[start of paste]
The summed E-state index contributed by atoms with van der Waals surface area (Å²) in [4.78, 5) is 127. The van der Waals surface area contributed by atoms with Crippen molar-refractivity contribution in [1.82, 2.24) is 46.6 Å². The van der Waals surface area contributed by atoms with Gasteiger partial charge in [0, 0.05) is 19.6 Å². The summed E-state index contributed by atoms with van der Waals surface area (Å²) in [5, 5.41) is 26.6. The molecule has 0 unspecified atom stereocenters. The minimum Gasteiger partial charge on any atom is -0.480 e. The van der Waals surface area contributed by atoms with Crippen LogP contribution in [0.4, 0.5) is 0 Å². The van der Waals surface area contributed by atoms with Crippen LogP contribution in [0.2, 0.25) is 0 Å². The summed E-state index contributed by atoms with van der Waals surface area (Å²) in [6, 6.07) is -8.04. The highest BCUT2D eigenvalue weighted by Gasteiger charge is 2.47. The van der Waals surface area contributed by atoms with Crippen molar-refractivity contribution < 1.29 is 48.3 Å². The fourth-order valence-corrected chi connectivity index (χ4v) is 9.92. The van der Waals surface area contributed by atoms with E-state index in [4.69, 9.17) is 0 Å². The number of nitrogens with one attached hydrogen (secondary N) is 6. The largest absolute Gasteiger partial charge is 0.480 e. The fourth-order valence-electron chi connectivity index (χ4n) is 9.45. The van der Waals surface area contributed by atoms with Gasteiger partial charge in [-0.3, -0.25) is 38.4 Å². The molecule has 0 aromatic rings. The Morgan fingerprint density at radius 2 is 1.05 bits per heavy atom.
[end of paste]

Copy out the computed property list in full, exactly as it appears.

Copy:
The summed E-state index contributed by atoms with van der Waals surface area (Å²) in [4.78, 5) is 127. The van der Waals surface area contributed by atoms with Crippen molar-refractivity contribution in [1.82, 2.24) is 46.6 Å². The van der Waals surface area contributed by atoms with Gasteiger partial charge in [0, 0.05) is 19.6 Å². The summed E-state index contributed by atoms with van der Waals surface area (Å²) in [5, 5.41) is 26.6. The molecule has 0 unspecified atom stereocenters. The minimum Gasteiger partial charge on any atom is -0.480 e. The van der Waals surface area contributed by atoms with Crippen LogP contribution in [0.4, 0.5) is 0 Å². The van der Waals surface area contributed by atoms with Crippen LogP contribution in [0.2, 0.25) is 0 Å². The summed E-state index contributed by atoms with van der Waals surface area (Å²) in [6, 6.07) is -8.04. The highest BCUT2D eigenvalue weighted by Gasteiger charge is 2.47. The van der Waals surface area contributed by atoms with Crippen molar-refractivity contribution < 1.29 is 48.3 Å². The fourth-order valence-corrected chi connectivity index (χ4v) is 9.92. The van der Waals surface area contributed by atoms with E-state index in [4.69, 9.17) is 0 Å². The number of nitrogens with one attached hydrogen (secondary N) is 6. The largest absolute Gasteiger partial charge is 0.480 e. The fourth-order valence-electron chi connectivity index (χ4n) is 9.45. The van der Waals surface area contributed by atoms with Gasteiger partial charge in [-0.3, -0.25) is 38.4 Å². The molecule has 0 aromatic rings. The Morgan fingerprint density at radius 2 is 1.05 bits per heavy atom.